Healthcare's latest financial burden: Insured patients

When I buy insurance of any kind, it is a decision usually backed by an informed calculation.

I pay steep earthquake insurance premiums, but that's because earthquakes are a fact of life in Los Angeles. And while there is a hefty deductible, I presume the federal government will provide enough financial assistance to cover that gap if I ever have a big claim. It would take about 200 years of premiums before the cost of earthquake coverage was higher than the equity I have in my home.

By contrast, I spend far less on insurance for a third car that we have, a 12-year-old Honda Accord. Despite being in nearly showroom shape, it's only worth about $4,000, and its value drops by about 10 percent each year.

Ever-rising out-of-pocket costs make such calculations more difficult when purchasing health insurance. 

If my house is leveled by an earthquake, my out-of-pocket costs would be no more than $60,000 before insurance kicks in, even without any federal assistance. If the car I drive regularly is demolished, it won't cost me more than $1,000 to drive away in another late model.

Such guarantees do not come with health coverage. If, say, my entire family is injured in that earthquake or automobile accident, it could cost nearly $20,000 out of pocket just for us to walk out of the hospital. And if this calamity happened on New Year's Eve, that total could double, as we'd have deductibles covering two calendar years. If we need any physical therapy or medication regimens that stretch over a long period of time, it could increase even further.

It's more probable just once of us could get cancer, which has cost conundrums all its own. Covered California, the state's insurance exchange, recently moved to cap specialty drug costs at no more than $500 a month, but that's not the case in the other 49 states. As a result, some insured cancer patients can rack up $100,000 in debt.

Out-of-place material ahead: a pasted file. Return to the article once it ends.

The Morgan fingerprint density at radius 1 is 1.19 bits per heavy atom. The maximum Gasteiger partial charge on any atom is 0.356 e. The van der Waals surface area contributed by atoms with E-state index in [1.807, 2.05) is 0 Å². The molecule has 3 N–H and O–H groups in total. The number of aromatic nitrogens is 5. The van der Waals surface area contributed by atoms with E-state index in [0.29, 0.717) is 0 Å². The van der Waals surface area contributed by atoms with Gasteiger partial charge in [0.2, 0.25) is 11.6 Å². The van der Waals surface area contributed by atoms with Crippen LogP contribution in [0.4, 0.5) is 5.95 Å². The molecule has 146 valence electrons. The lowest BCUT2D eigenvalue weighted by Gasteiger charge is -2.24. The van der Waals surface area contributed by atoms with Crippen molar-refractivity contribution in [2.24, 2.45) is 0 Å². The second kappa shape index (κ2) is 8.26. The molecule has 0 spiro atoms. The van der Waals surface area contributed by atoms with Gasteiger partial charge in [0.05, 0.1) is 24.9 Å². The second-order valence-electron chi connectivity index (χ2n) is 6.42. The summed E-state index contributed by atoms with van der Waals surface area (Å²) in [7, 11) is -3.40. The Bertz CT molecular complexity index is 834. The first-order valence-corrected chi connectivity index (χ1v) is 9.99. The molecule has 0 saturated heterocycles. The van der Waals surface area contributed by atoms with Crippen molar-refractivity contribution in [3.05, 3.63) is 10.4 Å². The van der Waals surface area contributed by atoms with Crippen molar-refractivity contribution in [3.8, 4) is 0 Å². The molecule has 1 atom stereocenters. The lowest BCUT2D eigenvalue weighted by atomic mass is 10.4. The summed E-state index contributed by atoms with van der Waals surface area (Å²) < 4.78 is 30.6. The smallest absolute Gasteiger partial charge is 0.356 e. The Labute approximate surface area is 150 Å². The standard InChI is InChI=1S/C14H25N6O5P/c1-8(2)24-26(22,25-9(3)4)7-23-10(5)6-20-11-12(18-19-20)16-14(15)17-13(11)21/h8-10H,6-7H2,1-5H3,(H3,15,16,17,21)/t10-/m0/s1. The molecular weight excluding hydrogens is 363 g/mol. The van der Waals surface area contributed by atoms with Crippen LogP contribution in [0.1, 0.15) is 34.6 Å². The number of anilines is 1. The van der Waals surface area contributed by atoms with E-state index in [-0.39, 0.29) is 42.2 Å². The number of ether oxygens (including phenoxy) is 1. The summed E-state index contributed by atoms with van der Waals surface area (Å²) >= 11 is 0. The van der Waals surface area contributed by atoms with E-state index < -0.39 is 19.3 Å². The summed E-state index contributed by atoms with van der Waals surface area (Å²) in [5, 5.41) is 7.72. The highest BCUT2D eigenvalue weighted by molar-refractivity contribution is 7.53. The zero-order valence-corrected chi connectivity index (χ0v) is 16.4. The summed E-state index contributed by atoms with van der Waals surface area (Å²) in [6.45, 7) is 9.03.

Medical bills lead to about 60 percent of all personal bankruptcy filings. That's a stat that's been repeated so much that it's become a throwaway line in healthcare finance coverage. That is, until you think about the true cause and effect: Millions of Americans can't buy a new car or a new house or have huge impediments starting new businesses because they or a loved one was sick or injured, and even their insurance couldn't indemnify them. It has a distinct impact on the economy as a whole. And when these patients can't pay their bills, hospitals are left holding the bag to some degree.

Even with the millions of Americans who have been able to obtain new coverage under the Affordable Care Act, the Commonwealth Fund estimates that 31 million Americans are underinsured--that is, the ratio of their out-of-pocket costs to their household income is out of balance, making them unlikely to be able to pay their bills.

A lot of industry observers have spoken of a "death spiral" that could be caused by the U.S. Supreme Court invalidating subsidies for millions of Americans in the King v. Burwell case. However, such a spiral could occur even without an adverse ruling. If you are facing a five or even six-figure medical bill and potential financial ruin even with insurance, what's the point of having it in the first place?

There are ways of fixing this. For example, I pay for "gap coverage" on the car I regularly drive because it is leased. It indemnifies me if the payout from my insurer is less than what the lessor says the car is worth. There would probably be a lot of takers for similar gap coverage in the healthcare realm if someone actually bothered to offer it, which they don't. It doesn't even have to be derived from healthcare-based coverage: Homeowners policies could offer it, for example. Or hospitals could offer a supplemental policy to residents in their service areas.

Given these new realities, hospitals may have to begin focusing portions of their charity care and patient financial assistance programs to insured patients.

The uninsured will remain an enormous problem in this country, particularly if the political leadership in the 20 states that have yet to expand Medicaid remain obdurant. But it's also becoming clear that the insured have financial issues of their own. They are going to have to be addressed. - Ron (@FierceHealth)